Written by Roshan De Stone and Hannah Kirmes-Daly.
Curving our way through the mountains, we arrived to the Italy’s autonomous region of Trento. Exiting the train station, we were greeted by a plush green park, filled with elderly Italian couples and young male migrants sitting in the sun. We had come to visit the Bruno Social Centre, a place of self-organisation and co-operation working toward making Trento a better, a more inclusive, city. On our way, wandering through the city centre’s picturesque plaza, we heard a women singing , a cap in hand. Her voice was soft, yet strong and passers-by walked past without seeming to hear her.
Dropping a few coins in her hat, we learned that her name was Benedetta, or Blessing in English, and she had travelled from Nigeria to try and make some money to send back home to her sick mother and two children: “ I just want them to be able to go to school” she said. She explained how she had looked for work, but her lack of Italian, black skin, and immigration status had made it nearly impossible to find anything other than sex work or begging. “For most people like me, sex is the only way they can make money.” With 80% of Nigerian women arriving in Italy ending up in the sex trade, she is not wrong. She continued to tell us however, that as a Christian, her belief made her feel she could not bring herself to offer sex for money or just beg. “I want to work”. Owning next to nothing, singing was one of the few things she could offer. Despite the hardship she had suffered on her journey to Italy, she had a strong spirit: telling us that she believed that Jesus would bring justice to all in the end.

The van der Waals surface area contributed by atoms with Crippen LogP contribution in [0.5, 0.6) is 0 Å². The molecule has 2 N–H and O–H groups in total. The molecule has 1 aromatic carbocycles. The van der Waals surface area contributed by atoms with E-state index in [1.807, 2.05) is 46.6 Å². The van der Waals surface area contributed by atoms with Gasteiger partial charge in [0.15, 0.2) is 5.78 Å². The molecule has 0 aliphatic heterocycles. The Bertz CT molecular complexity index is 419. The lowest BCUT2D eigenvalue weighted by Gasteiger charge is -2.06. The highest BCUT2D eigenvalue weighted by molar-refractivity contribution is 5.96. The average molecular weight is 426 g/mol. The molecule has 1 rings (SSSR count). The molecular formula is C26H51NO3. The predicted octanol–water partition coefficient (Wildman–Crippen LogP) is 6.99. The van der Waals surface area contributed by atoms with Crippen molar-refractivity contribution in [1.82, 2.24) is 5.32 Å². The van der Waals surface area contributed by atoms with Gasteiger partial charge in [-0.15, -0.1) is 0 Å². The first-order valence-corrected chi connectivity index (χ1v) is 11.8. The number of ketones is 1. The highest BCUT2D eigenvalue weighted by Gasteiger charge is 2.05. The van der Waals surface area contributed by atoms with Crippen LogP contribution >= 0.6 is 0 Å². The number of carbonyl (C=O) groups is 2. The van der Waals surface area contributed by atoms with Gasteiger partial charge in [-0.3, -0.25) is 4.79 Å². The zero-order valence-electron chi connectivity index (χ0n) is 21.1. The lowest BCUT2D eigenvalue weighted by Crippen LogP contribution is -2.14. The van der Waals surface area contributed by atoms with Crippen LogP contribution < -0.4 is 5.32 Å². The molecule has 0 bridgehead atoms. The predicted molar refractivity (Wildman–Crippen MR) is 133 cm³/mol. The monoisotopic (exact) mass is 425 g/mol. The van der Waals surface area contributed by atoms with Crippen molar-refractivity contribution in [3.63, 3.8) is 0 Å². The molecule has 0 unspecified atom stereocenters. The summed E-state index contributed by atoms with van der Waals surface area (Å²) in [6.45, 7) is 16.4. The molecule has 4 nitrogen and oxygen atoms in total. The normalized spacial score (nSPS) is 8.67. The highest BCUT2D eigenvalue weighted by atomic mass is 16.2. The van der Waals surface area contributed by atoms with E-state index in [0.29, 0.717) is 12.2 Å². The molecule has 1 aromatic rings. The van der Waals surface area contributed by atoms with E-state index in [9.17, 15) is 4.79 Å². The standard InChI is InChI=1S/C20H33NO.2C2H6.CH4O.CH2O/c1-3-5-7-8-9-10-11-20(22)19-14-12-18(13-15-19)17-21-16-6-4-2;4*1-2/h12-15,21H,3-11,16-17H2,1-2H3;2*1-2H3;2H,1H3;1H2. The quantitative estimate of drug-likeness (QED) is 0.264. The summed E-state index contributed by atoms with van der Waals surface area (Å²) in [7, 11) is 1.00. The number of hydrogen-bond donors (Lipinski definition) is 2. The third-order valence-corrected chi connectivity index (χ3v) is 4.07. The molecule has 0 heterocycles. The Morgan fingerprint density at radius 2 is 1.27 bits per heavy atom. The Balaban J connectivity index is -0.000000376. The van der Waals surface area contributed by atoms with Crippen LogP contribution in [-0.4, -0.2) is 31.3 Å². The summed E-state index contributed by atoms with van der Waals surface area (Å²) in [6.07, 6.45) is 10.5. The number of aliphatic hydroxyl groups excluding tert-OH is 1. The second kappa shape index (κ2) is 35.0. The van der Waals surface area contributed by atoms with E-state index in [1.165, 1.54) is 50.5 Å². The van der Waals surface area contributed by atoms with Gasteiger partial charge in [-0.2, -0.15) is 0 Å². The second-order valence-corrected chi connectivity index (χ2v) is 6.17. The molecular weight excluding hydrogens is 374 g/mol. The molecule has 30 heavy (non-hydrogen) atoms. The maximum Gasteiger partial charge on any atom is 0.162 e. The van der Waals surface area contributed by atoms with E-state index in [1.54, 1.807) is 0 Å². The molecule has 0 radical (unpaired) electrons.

Arriving at Bruno Social Centre, we were led up three flights of stairs to a tailor shop. Senegalese music rose above the hum of sewing machines. Four men, deep in concentration lent over their sewing machines, stitching brightly coloured cloth. Vividly patterned materials garnered in bright blues, greens, yellows and red were splashed across every surface and dresses, shirts and trousers hung from the ceiling. Scissors, measuring tapes, piles of cloth and pens cluttered every free surface. This was a tailor workspace run by professional tailors who also happened to be refugees and migrants.